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[…] Kenya Faces an E-Waste Time BombThe world is consuming more and more electronic products every year and the amount of electronic waste discarded globally has skyrocketed recently, with 20-50 million tonnes generated every year! This has caused a dangerous explosion in … […]

this is gayyyyy

I think the timebomb will go off once kenyans start replacing their tvs for more sophisticated ones as the minister for environment puts it.

very interesting point of view, has never been conceived of this
[url=http://aldebaran.blogsavy.com/]bewitch[/url]

how much would it cost to purchase 2000 of these scrap moniters

100 % Eco Friendly recycling

In this world we have become as humans consumers. We consume every thing.

The problem arises when we forget that what we consume, then throw away, not all of our waste gets properly disposed of.

Not seen, not thought of right?

When our electrical items fail we just throw them away not thinking of where they go.

Here is how you can insure that when you discard your items, your items do not land up in a land fill, or over seas just to pollute a more poverty stricken area:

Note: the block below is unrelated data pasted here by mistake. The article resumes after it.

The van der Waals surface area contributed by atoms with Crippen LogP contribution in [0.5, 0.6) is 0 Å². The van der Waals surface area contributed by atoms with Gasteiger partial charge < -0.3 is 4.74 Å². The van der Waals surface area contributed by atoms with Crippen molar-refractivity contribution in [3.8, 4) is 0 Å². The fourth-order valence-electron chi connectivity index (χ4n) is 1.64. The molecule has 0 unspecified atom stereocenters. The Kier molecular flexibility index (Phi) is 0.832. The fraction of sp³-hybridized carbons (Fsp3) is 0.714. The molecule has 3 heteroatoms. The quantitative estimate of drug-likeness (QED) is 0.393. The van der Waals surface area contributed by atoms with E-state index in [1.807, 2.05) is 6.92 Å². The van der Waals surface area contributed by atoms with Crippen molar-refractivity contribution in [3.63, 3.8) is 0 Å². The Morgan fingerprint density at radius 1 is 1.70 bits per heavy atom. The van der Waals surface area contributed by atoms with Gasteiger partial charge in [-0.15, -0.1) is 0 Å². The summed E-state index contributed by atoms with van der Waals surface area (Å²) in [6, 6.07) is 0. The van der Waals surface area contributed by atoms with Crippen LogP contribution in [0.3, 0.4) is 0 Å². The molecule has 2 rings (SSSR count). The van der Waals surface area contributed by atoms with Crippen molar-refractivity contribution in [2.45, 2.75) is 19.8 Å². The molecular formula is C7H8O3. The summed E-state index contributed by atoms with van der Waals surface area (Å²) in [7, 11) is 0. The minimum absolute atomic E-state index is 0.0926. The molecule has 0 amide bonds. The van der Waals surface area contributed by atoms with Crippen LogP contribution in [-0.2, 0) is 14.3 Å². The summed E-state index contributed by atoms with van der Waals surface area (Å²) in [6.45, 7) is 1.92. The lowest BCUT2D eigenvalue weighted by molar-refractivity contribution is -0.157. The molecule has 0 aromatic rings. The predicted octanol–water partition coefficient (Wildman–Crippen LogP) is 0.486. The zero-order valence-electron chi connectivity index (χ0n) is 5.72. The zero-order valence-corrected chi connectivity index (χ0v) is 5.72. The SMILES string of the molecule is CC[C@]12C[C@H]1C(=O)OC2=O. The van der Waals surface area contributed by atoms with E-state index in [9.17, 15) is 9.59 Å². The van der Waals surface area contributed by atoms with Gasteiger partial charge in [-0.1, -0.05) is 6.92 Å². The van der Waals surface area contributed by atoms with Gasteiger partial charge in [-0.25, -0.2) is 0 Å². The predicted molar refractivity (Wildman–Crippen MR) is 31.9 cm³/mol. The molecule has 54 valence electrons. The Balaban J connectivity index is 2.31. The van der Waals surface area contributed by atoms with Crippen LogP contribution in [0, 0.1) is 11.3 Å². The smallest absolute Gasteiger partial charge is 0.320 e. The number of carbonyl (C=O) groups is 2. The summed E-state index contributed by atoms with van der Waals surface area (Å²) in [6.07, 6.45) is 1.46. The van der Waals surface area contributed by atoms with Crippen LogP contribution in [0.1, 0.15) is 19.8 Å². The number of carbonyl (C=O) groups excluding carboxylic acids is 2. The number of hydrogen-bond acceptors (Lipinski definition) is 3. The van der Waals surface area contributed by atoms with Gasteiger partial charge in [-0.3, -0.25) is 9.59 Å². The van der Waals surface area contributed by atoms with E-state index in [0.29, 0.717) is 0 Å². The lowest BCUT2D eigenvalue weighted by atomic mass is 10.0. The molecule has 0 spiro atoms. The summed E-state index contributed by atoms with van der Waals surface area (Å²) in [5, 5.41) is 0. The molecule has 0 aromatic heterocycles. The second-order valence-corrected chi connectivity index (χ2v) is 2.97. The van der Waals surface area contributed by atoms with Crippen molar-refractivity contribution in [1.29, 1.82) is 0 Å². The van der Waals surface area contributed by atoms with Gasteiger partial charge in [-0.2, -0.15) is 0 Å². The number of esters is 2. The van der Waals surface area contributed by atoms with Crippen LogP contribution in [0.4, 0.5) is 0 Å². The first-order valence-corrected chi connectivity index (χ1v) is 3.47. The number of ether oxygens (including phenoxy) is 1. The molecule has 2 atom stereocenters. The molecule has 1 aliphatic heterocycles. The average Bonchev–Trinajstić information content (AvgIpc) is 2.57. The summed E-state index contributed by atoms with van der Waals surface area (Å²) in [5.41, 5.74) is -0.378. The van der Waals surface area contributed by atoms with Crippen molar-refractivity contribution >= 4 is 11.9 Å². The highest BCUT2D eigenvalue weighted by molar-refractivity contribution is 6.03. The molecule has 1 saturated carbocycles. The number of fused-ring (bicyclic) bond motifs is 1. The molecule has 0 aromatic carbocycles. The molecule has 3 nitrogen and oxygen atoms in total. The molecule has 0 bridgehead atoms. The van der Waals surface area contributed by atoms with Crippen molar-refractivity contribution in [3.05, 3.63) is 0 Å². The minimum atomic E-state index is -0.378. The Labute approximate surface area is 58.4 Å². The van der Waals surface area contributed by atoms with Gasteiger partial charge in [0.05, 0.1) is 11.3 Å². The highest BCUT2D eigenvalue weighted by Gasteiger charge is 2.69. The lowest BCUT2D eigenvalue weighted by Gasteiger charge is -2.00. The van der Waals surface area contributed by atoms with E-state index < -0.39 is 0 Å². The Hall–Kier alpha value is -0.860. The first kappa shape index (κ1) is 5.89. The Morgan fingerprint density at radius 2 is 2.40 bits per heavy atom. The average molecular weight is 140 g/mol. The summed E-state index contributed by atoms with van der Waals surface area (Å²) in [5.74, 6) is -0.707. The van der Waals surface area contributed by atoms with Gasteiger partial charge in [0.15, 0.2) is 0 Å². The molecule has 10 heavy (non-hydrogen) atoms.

Make sure that your recycler only uses a complete Eco friendly down stream for the materials being recycled.

This means that when you discard a TV or old computer it only goes to processes that will be completely Eco and human friendly.

Recycling should not be at the cost of our environment or the cost of human rights and safety.

We as a company could make hundreds more on these materials we collect for free, if we just turn our heads and say, not seen not thought of.

We feel that if we can prove that recycling can be done in the cleanest safest way possible so that our environment, and the people who live in it, are not injured in the process, we might just show that recycling can be a culture not a cost.

If we as recyclers do not take this philosophy, then we our selves will pose an environmental risk instead of a solution.

Some times a little less profit can still benefit everyone in the process.

Recycle please, but do it completely Eco friendly.